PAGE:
1959 May 6

New York Post Office Seizes “Lady Chatterley’s Lover”


D. H. Lawrence’s novel, Lady Chatterley’s Lover, had been banned in the United States since it was published in Italy in 1928 because of its strong sexual content. Maverick publisher Barney Rosset, head of Grove Press, finally decided to publish the book in the U.S. On this day, the New York Post Office seized 164 copies of the novel that Grove Press was attempting to mail. Two and a half months later, on July 21, 1959, however, a U.S. District Court judge declared the novel not obscene, and it quickly became widely available in the U.S.

Rosset was a crusading opponent of censorship who also successfully fought for release of Henry Miller’s novel, Tropic of Cancer (August 11, 1961June 22, 1964). He died on February 21, 2012.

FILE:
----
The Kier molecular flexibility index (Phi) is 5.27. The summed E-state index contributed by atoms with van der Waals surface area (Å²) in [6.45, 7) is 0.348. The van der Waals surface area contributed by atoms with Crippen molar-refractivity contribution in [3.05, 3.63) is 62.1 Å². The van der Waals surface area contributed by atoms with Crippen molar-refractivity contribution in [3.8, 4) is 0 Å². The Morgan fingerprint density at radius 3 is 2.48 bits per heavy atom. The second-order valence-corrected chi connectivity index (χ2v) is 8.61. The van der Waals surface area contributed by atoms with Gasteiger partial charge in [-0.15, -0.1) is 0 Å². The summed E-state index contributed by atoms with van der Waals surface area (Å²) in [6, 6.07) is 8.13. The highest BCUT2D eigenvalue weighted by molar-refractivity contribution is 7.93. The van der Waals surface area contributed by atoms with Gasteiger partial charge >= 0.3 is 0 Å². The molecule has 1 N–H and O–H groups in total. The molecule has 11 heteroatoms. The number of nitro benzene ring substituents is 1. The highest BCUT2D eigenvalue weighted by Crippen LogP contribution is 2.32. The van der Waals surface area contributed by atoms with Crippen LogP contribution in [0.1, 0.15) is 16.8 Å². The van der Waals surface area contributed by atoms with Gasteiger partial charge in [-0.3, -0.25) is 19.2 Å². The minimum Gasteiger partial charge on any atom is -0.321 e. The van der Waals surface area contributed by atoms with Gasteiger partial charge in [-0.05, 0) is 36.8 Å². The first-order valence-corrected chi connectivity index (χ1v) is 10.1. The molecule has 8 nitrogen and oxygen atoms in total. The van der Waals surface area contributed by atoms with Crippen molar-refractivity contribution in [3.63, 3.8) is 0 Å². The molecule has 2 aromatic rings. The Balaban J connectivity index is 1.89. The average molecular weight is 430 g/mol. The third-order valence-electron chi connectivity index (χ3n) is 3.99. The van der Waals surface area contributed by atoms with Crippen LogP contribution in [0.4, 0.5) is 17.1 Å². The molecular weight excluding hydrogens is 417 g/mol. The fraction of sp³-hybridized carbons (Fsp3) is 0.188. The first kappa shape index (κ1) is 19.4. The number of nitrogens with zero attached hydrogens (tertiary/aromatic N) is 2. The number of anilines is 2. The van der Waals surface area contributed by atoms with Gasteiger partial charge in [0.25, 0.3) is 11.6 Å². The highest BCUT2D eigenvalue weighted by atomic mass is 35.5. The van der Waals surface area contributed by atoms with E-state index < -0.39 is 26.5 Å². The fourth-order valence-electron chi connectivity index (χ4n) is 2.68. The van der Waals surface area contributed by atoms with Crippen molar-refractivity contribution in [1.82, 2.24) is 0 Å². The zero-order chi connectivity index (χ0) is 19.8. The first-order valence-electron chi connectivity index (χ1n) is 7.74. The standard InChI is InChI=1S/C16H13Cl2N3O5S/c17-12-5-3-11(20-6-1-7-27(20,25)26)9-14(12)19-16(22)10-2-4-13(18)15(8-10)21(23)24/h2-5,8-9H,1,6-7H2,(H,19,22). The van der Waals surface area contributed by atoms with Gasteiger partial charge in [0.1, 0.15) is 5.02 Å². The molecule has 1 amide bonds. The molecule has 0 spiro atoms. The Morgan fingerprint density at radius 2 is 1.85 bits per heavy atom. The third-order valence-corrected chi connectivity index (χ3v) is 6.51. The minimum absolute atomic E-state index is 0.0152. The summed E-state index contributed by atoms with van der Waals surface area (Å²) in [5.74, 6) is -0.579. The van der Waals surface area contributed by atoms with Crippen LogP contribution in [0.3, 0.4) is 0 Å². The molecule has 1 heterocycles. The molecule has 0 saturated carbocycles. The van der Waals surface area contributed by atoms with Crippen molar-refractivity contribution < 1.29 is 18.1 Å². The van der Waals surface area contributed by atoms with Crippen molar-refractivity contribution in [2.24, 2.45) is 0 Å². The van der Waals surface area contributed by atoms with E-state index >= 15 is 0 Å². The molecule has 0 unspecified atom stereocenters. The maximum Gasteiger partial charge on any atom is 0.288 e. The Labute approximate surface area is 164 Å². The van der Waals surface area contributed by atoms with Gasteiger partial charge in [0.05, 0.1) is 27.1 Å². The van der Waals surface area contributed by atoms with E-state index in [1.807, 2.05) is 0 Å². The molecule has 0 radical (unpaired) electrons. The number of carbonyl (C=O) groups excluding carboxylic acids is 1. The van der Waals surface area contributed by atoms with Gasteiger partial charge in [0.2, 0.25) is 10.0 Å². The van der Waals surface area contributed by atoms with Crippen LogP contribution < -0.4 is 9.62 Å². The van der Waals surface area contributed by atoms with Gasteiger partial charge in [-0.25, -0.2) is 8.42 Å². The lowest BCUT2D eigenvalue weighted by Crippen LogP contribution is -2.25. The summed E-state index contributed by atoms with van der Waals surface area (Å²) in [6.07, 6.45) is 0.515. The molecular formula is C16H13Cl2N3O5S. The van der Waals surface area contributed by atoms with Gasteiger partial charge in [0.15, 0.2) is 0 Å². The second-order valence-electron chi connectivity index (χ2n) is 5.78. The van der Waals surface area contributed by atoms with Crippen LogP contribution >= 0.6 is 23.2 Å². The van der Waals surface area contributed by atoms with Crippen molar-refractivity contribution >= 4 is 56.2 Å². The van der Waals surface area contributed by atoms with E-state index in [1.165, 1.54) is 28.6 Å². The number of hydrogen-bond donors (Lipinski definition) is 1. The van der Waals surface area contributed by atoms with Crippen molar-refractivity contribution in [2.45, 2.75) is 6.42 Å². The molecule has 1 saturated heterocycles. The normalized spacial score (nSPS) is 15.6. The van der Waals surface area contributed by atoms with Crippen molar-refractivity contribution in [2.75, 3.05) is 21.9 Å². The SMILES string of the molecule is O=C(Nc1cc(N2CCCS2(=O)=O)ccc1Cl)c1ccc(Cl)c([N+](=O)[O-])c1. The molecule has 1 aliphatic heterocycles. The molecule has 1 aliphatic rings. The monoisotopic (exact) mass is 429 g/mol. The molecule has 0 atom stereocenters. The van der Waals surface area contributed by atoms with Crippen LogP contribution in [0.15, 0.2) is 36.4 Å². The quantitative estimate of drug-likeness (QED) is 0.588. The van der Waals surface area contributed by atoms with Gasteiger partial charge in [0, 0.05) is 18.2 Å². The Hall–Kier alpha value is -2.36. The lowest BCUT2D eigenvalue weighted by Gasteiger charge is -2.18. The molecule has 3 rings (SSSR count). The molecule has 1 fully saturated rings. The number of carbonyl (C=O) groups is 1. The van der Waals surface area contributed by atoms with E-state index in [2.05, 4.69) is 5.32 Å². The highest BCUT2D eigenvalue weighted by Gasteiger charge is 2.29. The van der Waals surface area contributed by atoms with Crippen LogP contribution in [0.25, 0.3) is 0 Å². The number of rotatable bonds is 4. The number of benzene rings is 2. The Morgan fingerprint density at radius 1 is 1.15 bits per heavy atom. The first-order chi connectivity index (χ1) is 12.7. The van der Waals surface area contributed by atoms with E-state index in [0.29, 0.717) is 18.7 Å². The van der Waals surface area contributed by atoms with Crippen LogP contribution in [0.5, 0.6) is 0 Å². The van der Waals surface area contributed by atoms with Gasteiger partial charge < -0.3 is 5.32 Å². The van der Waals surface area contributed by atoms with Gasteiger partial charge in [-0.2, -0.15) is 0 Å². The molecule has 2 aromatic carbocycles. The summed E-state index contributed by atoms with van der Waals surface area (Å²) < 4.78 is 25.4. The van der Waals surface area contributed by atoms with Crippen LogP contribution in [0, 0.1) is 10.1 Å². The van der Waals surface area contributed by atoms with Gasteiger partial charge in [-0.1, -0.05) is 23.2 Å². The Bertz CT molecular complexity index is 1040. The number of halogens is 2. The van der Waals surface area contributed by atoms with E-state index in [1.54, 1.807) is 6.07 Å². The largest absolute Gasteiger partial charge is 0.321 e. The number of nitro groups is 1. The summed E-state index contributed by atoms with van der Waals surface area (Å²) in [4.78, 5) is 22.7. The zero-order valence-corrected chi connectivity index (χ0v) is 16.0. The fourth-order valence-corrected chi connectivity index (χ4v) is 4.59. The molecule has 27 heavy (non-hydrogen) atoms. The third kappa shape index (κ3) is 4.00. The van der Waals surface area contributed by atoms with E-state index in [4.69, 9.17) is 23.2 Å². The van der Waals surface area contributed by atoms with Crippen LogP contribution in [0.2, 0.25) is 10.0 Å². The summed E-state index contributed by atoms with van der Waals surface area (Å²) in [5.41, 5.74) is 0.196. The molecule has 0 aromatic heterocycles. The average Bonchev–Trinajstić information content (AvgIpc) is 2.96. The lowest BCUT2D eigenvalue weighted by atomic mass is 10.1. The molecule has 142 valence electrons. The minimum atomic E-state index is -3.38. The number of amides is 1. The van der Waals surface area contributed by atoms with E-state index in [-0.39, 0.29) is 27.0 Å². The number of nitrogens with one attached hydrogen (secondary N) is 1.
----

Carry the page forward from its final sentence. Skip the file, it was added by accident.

Read the famous novel: D. H. Lawrence, Lady Chatterley’s Lover (many editions available)

Or watch the recent movie version: Lady Chatterley (2006)

Read Barney Rosset’s autobiography: Rosset: My Life in Publishing and How I Fought Censorship (2016)

Watch an interview with publisher Rosset: http://www.youtube.com/watch?v=JdweTspU_7A

Learn about the struggle against censorship: Charles Rembar, The End of Obscenity: The Trials of Lady Chatterley, Tropic of Cancer, and Fanny Hill (1968)

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